Forum OpenACS Q&A: Somewhat OT: Bootcamp revisited

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Posted by Walter McGinnis on
When Bootcamp was started reading Edward Tufte was "required" (see bottom of this page: http://web.archive.org/web/19991122033148/photo.net/teaching/boot-camp.html), but IIRC a lot of people skipped it.

Here's an article in NY Times about some of his recent work that takes MS Powerpoint to task: http://www.nytimes.com/2003/12/14/magazine/14POWER.html?ex=1071982800&en=799ad449b398c2d7&ei=5062&partner=GOOGLE.

It might be interesting to look at the mentioned 28 page pamphlet if we every redesign or extend wimpy point.  It actually might be worth reading for general UI improvements to the site.

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Posted by Walter McGinnis on
And here's the link to the Tufte's essay: http://www.edwardtufte.com/tufte/powerpoint.

The link is holding up pretty well, considering its now mentioned on ./, of course that may have more to do with the big news of the day.

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Posted by Carl Robert Blesius on
http://uptime.netcraft.com/up/graph?site=http%3A%2F%2Fwww.edwardtufte.com%2F

Which version of OpenACS is he running?

It is still on the front page of Slashdot and breathing (even though he has a lot of "visual information" on his site).

Is there a way to check?

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Posted by Walter McGinnis on
IIRC, Jin S. Choi built his site on top of ACS 3x, but maybe it was earlier than that.

I emptied my cache, and just tried that link from the /. front page, it came up in about a second.  The front page of the site is fast as well.

Your best on hits info is to inquire directly.  They do mention Jin and ACS with a link to openacs.org.

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Posted by Patrick Giagnocavo on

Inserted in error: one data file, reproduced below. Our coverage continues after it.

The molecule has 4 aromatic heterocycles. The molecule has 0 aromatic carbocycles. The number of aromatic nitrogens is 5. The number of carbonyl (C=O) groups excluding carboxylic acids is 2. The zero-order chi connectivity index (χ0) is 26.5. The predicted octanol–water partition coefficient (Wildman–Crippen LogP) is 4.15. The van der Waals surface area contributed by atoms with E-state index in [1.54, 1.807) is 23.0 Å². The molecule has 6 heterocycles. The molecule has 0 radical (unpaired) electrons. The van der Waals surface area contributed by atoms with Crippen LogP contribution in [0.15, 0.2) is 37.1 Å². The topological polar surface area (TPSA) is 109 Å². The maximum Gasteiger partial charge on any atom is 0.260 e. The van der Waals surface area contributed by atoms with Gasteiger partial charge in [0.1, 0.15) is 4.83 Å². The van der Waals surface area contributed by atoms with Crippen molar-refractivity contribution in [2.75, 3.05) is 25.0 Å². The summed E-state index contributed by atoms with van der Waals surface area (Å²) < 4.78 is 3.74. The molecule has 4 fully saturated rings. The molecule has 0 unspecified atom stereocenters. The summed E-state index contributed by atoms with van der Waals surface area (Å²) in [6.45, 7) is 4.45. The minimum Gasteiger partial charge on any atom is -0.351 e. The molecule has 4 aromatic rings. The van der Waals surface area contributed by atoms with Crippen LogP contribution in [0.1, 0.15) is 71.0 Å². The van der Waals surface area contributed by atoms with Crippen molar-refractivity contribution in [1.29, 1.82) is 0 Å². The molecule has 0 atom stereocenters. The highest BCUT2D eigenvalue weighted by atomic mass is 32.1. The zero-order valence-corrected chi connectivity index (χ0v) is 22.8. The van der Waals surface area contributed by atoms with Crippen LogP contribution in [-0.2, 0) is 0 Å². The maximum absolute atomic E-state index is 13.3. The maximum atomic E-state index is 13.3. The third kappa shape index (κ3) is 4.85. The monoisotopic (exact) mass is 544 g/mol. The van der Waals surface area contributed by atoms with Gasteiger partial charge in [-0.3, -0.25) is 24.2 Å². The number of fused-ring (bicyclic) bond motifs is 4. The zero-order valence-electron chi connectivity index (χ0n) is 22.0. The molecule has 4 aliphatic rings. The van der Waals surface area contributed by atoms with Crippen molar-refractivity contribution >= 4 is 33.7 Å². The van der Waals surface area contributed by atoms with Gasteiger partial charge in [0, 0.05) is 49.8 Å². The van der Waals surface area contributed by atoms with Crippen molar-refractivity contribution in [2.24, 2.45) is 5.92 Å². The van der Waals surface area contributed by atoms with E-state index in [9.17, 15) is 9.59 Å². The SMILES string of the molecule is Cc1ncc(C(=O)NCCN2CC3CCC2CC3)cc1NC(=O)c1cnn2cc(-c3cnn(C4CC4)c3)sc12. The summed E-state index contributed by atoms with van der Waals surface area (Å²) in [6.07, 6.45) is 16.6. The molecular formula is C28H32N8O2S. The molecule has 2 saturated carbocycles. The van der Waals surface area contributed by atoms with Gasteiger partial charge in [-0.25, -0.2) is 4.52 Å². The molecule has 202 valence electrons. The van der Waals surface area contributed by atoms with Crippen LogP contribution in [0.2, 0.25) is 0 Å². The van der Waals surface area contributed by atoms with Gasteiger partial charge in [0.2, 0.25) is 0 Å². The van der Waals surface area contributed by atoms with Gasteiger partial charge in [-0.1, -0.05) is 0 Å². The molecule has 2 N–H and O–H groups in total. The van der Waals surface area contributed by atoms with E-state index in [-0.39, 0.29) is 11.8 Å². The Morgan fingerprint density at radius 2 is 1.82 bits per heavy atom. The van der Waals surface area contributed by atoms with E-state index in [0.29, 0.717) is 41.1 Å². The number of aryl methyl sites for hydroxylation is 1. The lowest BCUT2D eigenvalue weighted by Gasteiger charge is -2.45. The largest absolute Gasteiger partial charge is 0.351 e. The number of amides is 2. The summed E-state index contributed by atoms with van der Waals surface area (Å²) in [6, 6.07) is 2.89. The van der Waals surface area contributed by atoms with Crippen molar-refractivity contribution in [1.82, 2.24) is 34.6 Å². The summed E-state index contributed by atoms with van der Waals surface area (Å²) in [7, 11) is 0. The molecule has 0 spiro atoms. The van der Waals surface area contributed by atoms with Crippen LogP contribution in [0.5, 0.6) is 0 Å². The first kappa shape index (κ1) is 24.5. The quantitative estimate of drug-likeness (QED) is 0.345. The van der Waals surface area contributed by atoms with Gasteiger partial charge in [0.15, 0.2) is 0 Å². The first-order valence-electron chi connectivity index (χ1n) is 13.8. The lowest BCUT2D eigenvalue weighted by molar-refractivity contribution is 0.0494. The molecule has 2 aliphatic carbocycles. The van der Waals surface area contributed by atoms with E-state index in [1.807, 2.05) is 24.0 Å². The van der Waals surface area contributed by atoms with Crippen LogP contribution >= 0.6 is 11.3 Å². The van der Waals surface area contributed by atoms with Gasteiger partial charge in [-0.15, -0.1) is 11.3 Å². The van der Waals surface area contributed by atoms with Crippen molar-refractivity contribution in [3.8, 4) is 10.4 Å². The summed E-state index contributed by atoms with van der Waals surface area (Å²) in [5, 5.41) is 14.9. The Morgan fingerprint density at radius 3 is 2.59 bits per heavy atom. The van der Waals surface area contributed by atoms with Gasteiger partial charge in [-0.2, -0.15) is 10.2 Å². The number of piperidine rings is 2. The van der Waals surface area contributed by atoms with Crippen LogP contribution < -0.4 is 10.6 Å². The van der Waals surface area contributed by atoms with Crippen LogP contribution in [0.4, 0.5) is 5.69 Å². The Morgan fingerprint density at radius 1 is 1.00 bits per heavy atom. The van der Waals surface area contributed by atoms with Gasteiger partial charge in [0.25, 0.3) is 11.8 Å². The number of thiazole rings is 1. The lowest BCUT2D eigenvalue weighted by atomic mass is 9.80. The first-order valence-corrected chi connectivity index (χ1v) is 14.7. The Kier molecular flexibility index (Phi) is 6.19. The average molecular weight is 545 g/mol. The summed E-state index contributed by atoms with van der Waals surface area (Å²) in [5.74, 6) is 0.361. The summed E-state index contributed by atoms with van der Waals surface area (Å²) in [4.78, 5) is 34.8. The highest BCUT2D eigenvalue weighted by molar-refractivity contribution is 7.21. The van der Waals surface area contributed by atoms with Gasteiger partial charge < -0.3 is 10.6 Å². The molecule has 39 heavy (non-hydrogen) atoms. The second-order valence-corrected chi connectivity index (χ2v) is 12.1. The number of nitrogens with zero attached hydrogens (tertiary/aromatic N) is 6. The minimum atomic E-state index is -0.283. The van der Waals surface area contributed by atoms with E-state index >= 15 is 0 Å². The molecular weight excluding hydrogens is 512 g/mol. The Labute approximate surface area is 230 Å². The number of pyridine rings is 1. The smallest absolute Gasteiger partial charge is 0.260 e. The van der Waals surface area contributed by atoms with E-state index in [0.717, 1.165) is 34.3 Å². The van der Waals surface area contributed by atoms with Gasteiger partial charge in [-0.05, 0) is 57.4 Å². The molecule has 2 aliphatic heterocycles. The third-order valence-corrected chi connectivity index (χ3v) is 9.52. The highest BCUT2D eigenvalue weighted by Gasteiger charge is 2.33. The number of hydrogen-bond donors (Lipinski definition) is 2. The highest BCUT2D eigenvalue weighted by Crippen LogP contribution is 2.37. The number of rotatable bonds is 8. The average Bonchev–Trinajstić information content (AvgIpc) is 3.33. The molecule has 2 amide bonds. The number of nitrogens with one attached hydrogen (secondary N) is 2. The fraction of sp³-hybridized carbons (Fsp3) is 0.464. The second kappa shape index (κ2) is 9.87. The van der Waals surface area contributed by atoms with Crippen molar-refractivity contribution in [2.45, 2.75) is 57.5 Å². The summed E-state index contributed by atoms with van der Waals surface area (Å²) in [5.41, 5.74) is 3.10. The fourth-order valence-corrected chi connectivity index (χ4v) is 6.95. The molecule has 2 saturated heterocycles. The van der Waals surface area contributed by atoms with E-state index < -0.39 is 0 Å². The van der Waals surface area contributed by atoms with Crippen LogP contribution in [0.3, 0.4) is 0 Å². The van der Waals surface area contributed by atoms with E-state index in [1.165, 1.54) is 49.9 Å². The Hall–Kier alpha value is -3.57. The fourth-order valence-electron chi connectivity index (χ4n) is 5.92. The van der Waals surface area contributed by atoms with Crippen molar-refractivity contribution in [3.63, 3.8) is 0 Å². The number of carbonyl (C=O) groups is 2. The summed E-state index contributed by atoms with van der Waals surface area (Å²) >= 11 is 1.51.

I seem to recall being told by someone that it was 3.x with Oracle.
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Posted by Janine Ohmer on
Yes, Tufte's site is based on ACS 3.4.9, according to the version history file.  It uses Oracle, and is running on an average Redhat 7.3 system.

I don't know the early history of the site, but DVR (David Rodriguez) is the primary maintainer now.  furfly just hosts the site.

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Posted by Walter McGinnis on
Any word on hits and average response time while /. featured the site?
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Posted by Mike Sisk on
Ok, I got permission to share the traffic and hit counts from Edward Tufte's site during the Slashdotting. The 13th is the day before the site was mentioned on Slashdot is represents their average traffic.

13/Dec/2003 Hits:  68.7k, Traffic:  1.10 Gigs
14/Dec/2003 Hits: 457.8k, Traffic:  7.81 Gigs
15/Dec/2003 Hits: 436.8k, Traffic:  7.41 Gigs
16/Dec/2003 Hits: 228.4k, Traffic:  3.92 Gigs
17/Dec/2003 Hits: 209.2k, Traffic:  3.60 Gigs
18/Dec/2003 Hits: 155.7k, Traffic:  2.49 Gigs
19/Dec/2003 Hits: 135.5k, Traffic:  2.08 Gigs
20/Dec/2003 Hits:  52.2k, Traffic:  0.82 Gigs

This isn't an especially large event, but it's interesting in that the event lasted much longer than a typically Slashdot event. On other sites we host that have been slashdotted, the traffic has been a bell-curve shape with a single peak.

Here, the peak traffic on the 14th and 15th was at around 2 PM EST and  had a substained data transfer of nearly 4 Mbit/sec.

We don't monitor response times, but the site never went down and the load on the server never exceeded 4. As luck would have it, this is our least powerful server -- it's a Dell 2450 with a single 733-MHz PIII CPU and only 1-GB of RAM. It has 4 18-GB SCSI drives on a hardware RAID 5 controller. It's a shared server and hosts a few other sites in addition to Tufte's.

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Posted by Jon Griffin on
Mike,
Would it be possible to share this on the OACS website under why AOLserver? Or something to that effect?
It would be a nice thing to point to when people ask why they should use AOL.
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Posted by Mike Sisk on
<blockquote><i>Would it be possible to share this on the OACS website under why AOLserver?</i></blockquote>

Certainly -- not a problem. I got permission to share this data publically.

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Posted by Andrew Piskorski on
Heh, that makes for the start of a nice little case study, Mike!